Rejection of US Hiroshima Myths Long Overdue

Hiroshima was “a military base.” The US atomic bombings “ended the war,” and they “prevented an invasion and saved lives.” Our government’s tests of atomic weapons on people in Hiroshima and Nagasaki 76 years ago were rationalized using these myths which transformed indiscriminate destruction into a “good thing.” This mythology stands as a roadblock to the elimination of nuclear weapons.

The “good bomb” story is still believed by many in the United States because of decades of deliberate myth-making started by President Truman. He announced after Hiroshima, “The world will note that the first atomic bomb was dropped on Hiroshima, a military base. That was because we wished this first attack to avoid, insofar as possible, the killing of civilians.” Some 140,000 people were killed in Hiroshima, another 70,000 in Nagasaki. Almost all were civilians. The bombs were dropped miles from the nearest military base in both cases.

The incurious can be excused for accepting this cover-story — even though it was publicly rejected at the time by great thinkers and writers including Albert Camus and Dorothy Day — because documents that prove the president and his administration lied were kept secret for decades.

One is the April 1946 US Strategic Bombing Survey, led by Dr. Paul Nitze who would later become Navy Secretary and later still a presidential advisor to Ronald Reagan. Nitze’s extensive official government study demolished Truman’s whitewash, concluding, “Japan would have surrendered even if the atomic bombs had not been dropped, even if Russia had not entered the war, and even if no invasion had been planned or contemplated,” according to The Decision to Use the Atomic Bomb and the Architecture of an American Myth by historian Gar Alperovitz.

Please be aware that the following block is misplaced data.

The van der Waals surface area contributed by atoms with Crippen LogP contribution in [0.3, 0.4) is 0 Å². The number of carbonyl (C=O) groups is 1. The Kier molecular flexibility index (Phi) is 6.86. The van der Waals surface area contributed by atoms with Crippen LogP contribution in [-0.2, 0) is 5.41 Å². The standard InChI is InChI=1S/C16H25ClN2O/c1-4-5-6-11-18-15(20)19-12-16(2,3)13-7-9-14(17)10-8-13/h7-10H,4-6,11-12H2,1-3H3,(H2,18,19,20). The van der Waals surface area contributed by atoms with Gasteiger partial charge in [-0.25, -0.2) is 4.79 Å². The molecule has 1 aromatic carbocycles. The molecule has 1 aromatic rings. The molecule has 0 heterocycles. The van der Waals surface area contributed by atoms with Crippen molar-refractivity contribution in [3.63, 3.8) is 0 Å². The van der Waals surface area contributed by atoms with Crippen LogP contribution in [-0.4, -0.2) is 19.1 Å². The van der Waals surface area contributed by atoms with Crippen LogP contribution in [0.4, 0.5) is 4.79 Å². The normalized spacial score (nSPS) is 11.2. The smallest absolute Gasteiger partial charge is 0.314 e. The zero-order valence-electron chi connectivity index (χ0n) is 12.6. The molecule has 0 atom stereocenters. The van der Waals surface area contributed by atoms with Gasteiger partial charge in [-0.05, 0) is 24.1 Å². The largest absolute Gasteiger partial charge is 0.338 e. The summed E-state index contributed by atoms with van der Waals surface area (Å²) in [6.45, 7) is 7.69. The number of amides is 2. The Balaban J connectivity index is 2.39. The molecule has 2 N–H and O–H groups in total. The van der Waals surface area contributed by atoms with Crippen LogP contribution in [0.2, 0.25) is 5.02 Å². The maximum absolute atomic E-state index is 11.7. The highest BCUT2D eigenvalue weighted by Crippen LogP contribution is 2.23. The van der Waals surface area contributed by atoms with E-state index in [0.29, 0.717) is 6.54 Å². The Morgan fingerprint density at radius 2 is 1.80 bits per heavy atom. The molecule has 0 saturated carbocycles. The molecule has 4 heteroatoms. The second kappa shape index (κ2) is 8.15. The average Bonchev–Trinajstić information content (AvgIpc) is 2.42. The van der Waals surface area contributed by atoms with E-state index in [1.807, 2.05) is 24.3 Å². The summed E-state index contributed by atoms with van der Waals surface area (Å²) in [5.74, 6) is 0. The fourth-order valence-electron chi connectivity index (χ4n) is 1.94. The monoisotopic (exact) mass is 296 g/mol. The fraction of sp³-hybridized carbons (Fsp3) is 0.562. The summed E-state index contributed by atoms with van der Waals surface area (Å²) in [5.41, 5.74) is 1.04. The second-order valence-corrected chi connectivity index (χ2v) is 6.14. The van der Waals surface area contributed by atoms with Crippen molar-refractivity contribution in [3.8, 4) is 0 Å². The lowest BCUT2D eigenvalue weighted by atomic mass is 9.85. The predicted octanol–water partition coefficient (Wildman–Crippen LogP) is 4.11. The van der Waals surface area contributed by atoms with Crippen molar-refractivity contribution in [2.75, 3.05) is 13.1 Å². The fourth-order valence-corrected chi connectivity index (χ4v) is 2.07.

Likewise, the 1946 report of the Intelligence Group of the War Department’s (now Pentagon’s) Military Intelligence Division — only discovered in 1989 — concluded that atomic bombings had not been needed to end the war. The Intelligence Group “judged that it was ‘almost a certainty that the Japanese would have capitulated upon the entry of Russia into the war,’” according to The Decision.

The judgment of Major General Curtis LeMay made six weeks after Nagasaki was more emphatic. Gen. LeMay headed the 21st Bomber Command and directed the firebombing of Osaka, Tokyo and 58 other Japanese cities. LeMay said Sept. 20, 1945, at a New York press conference reported in The New York Herald Tribune, “The war would have been over in two weeks without the Russians entering and without the atomic bomb.” A surprised reporter asked, “Had they not surrendered because of the atomic bomb?” and LeMay answered, “The atomic bomb had nothing to do with the end of the war at all.”

So for 76 years debate has raged about whether the incineration of Hiroshima and Nagasaki was ethical. Truman’s shrewd deception that mass destruction “saved lives” has long obscured the (previously classified) historical record, as well as the voices of high-level critics who rejected the big lie.

In 1945, Brig. General Bonnie Feller wrote, “Neither the atomic bombing nor the entry of the Soviet Union into the war forced Japan’s unconditional surrender.”

President Eisenhower said, “First, the Japanese were ready to surrender and it wasn’t necessary to hit them with that awful thing.”

Admiral William Leahy, Truman’s Chief of Staff, said later in life, “It is my opinion that the use of this barbarous weapons at Hiroshima and Nagasaki was of no material assistance in our war against Japan.”

Returning to Paul Nitze, after 43 years in government spent promoting nuclear weapons he went from the Strategic Bombing Survey’s crushing of Truman’s Hiroshima myth in 1946, to obliterating all the remaining excuses for nuclear weapons in 1999. He wrote in The New York Times:

I see no compelling reason why we should not unilaterally get rid of our nuclear weapons. To maintain them … adds nothing to our security. … I can think of no circumstances under which it would be wise for the US to use nuclear weapons, even in retaliation for their prior use against us.

Today, the global clamor for abolition is invigorated by the entry-into-force of the 2017 Treaty on the Prohibition of Nuclear Weapons. With it, we have a new opportunity to renounce fairytales about the atrocities of August 6 and 9, to eliminate the needless costs of perpetual nuclear threats (“deterrence”), to cease our radioactive terrorism, and to finally scrap our nuclear arsenal.

John LaForge is a Co-director of Nukewatch, a peace and environmental justice group in Wisconsin, and edits its newsletter.